Luke 12:47-48 (see also John 9:39-41; Romans 2:1-16)
“And that slave who knew his master’s will and did not get ready or act in accord with his will, will receive many lashes, but the one who did not know it, and committed deeds worthy of a flogging, will receive but few. From everyone who has been given much, much will be required; and to whom they entrusted much, of him they will ask all the more.”
According to the Calvinist doctrine of Total Inability, simply knowing God’s Will makes no difference, since one is totally unable to do it, apart from an Irresistible Grace.
In this parable, you can see the Lord’s principles of justice. Consider other examples:
Luke 23:34: “But Jesus was saying, ‘Father, forgive them; for they do not know what they are doing.’ And they cast lots, dividing up His garments among themselves.”
In this case, they were ignorant, and though they deserved condemnation for what they did, the Lord’s principles of justice prompted Him to beg His Father for their forgiveness, so that their crime against Him would not be imputed to them. What’s interesting is when you extrapolate this principle. This reveals God’s character to be infinitely fair-minded.
John 9:39-41: “Jesus said, ‘For judgment I came into this world, so that those who do not see may see, and that those who see may become blind.’ Those of the Pharisees who were with Him heard these things and said to Him, ‘We are not blind too, are we?’ Jesus said to them, ‘If you were blind, you would have no sin; but since you say, “We see,” your sin remains.’”
In other words, if they were blind, they would not have the penalty of their sin imputed to them. But since they admit that they see, the penalty of their sin will indeed be imputed to them.
John 15:22: “If I had not come and spoken to them, they would not have sin, but now they have no excuse for their sin.”
This reveals God’s standard of justice. Knowing that Jesus is the Judge (John 5:22-23), it stands to reason that He will judge in this manner, understanding that some people have somewhat of an excuse, and the proportion of guilt will be applied accordingly, as shown at Luke 12:48.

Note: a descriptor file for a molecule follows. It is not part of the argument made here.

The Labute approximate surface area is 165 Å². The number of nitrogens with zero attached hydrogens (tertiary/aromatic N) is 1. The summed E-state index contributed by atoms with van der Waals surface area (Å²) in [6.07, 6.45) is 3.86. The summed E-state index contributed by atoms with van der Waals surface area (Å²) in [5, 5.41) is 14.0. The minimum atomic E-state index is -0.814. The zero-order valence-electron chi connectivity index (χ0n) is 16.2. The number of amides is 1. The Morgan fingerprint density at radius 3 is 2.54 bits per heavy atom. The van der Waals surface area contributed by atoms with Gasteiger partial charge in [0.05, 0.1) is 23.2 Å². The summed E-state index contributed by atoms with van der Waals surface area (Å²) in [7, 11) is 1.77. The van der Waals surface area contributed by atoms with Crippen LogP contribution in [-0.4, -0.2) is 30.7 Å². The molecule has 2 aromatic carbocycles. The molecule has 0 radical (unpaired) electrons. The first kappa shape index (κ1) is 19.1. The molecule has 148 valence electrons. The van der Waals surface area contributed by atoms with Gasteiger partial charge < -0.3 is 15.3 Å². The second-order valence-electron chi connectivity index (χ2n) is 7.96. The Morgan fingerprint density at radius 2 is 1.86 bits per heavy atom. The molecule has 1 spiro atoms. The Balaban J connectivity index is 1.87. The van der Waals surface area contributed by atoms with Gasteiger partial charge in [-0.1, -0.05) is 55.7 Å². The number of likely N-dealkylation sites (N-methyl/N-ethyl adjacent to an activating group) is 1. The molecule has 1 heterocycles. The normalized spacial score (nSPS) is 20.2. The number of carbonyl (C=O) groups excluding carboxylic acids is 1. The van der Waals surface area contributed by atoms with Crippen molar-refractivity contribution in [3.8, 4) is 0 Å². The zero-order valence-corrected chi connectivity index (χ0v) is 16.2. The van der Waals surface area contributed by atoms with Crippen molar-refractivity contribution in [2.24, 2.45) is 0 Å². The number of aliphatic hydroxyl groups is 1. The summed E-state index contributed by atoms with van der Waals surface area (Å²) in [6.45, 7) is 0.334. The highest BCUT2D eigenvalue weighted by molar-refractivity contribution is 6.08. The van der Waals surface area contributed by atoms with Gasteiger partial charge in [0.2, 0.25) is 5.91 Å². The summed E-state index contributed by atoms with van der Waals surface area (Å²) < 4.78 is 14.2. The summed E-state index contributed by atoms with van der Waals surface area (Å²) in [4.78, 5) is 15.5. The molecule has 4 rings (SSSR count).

John Calvin writes: “When God prefers some to others, choosing some and passing others by, the difference does not depend on human dignity or indignity. It is therefore wrong to say that the reprobate are worthy of eternal destruction.” (Concerning the Eternal Predestination of God, pp.120-121, emphasis mine)
Calvin adds: “If what I teach is true, that those who perish are destined to death by the eternal good pleasure of God though the reason does not appear, then they are not found but made worthy of destruction.” (Concerning the Eternal Predestination of God, p.121, emphasis mine)
Bringing it all together, if someone was created and predestined to commit a certain sin, fixed by an eternal decree, then that would be their “excuse.” If all was decreed, as per Calvinism, then every sin would have an excuse, and it would undermine divine justice altogether. Now a Calvinist may respond with the typical, “Who are you O man to judge God,” but the point is that God Himself is the One who established these principles of justice, outlined in the aforementioned verses. Who better than God, would know that an immutable decree would be a legitimate excuse? Calvinism would totally destroy the principles of divine justice.
For more on this point, see here. In other words, additional grace is contingent upon the response to the grace given. When someone spurns God, they stand to receive His wrath (rather than blessings), which has a cascading effect upon others. The reverse is also true. When someone receives God, they stand to receive more blessings. This is illustrated at Jeremiah 18:1-13.